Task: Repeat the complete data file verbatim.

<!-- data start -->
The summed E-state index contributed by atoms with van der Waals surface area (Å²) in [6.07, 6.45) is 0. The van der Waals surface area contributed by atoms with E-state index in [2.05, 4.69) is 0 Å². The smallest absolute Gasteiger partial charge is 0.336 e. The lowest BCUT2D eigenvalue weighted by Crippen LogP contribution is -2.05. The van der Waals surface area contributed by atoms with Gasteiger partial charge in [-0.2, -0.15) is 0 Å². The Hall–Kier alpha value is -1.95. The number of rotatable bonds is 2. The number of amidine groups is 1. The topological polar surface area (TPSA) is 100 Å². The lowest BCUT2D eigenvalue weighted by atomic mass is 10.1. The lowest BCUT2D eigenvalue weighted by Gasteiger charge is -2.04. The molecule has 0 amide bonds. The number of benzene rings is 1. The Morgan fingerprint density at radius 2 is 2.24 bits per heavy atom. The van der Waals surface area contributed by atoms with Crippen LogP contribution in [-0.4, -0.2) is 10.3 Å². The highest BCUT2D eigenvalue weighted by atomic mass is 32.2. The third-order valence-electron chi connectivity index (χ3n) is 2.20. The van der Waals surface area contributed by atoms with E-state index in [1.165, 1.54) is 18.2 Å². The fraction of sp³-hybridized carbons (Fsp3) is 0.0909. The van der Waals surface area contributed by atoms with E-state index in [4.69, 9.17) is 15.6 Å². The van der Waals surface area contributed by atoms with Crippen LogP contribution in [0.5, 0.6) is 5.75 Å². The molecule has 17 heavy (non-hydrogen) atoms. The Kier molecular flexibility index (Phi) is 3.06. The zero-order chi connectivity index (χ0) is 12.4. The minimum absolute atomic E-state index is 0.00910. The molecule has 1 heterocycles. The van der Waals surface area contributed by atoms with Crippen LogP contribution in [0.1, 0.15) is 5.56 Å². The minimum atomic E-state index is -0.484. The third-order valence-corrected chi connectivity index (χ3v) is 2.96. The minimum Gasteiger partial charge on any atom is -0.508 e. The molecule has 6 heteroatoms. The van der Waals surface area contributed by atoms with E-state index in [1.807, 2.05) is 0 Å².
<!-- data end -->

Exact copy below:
The summed E-state index contributed by atoms with van der Waals surface area (Å²) in [6.07, 6.45) is 0. The van der Waals surface area contributed by atoms with E-state index in [2.05, 4.69) is 0 Å². The smallest absolute Gasteiger partial charge is 0.336 e. The lowest BCUT2D eigenvalue weighted by Crippen LogP contribution is -2.05. The van der Waals surface area contributed by atoms with Gasteiger partial charge in [-0.2, -0.15) is 0 Å². The Hall–Kier alpha value is -1.95. The number of rotatable bonds is 2. The number of amidine groups is 1. The topological polar surface area (TPSA) is 100 Å². The lowest BCUT2D eigenvalue weighted by atomic mass is 10.1. The lowest BCUT2D eigenvalue weighted by Gasteiger charge is -2.04. The molecule has 0 amide bonds. The number of benzene rings is 1. The Morgan fingerprint density at radius 2 is 2.24 bits per heavy atom. The van der Waals surface area contributed by atoms with Crippen LogP contribution in [-0.4, -0.2) is 10.3 Å². The highest BCUT2D eigenvalue weighted by atomic mass is 32.2. The third-order valence-electron chi connectivity index (χ3n) is 2.20. The van der Waals surface area contributed by atoms with E-state index in [1.165, 1.54) is 18.2 Å². The fraction of sp³-hybridized carbons (Fsp3) is 0.0909. The van der Waals surface area contributed by atoms with E-state index in [4.69, 9.17) is 15.6 Å². The van der Waals surface area contributed by atoms with Crippen LogP contribution in [0.5, 0.6) is 5.75 Å². The molecule has 17 heavy (non-hydrogen) atoms. The Kier molecular flexibility index (Phi) is 3.06. The zero-order chi connectivity index (χ0) is 12.4. The minimum absolute atomic E-state index is 0.00910. The molecule has 1 heterocycles. The van der Waals surface area contributed by atoms with Crippen LogP contribution in [0.1, 0.15) is 5.56 Å². The minimum atomic E-state index is -0.484. The third-order valence-corrected chi connectivity index (χ3v) is 2.96. The minimum Gasteiger partial charge on any atom is -0.508 e. The molecule has 6 heteroatoms. The van der Waals surface area contributed by atoms with E-state index in [1.807, 2.05) is 0 Å².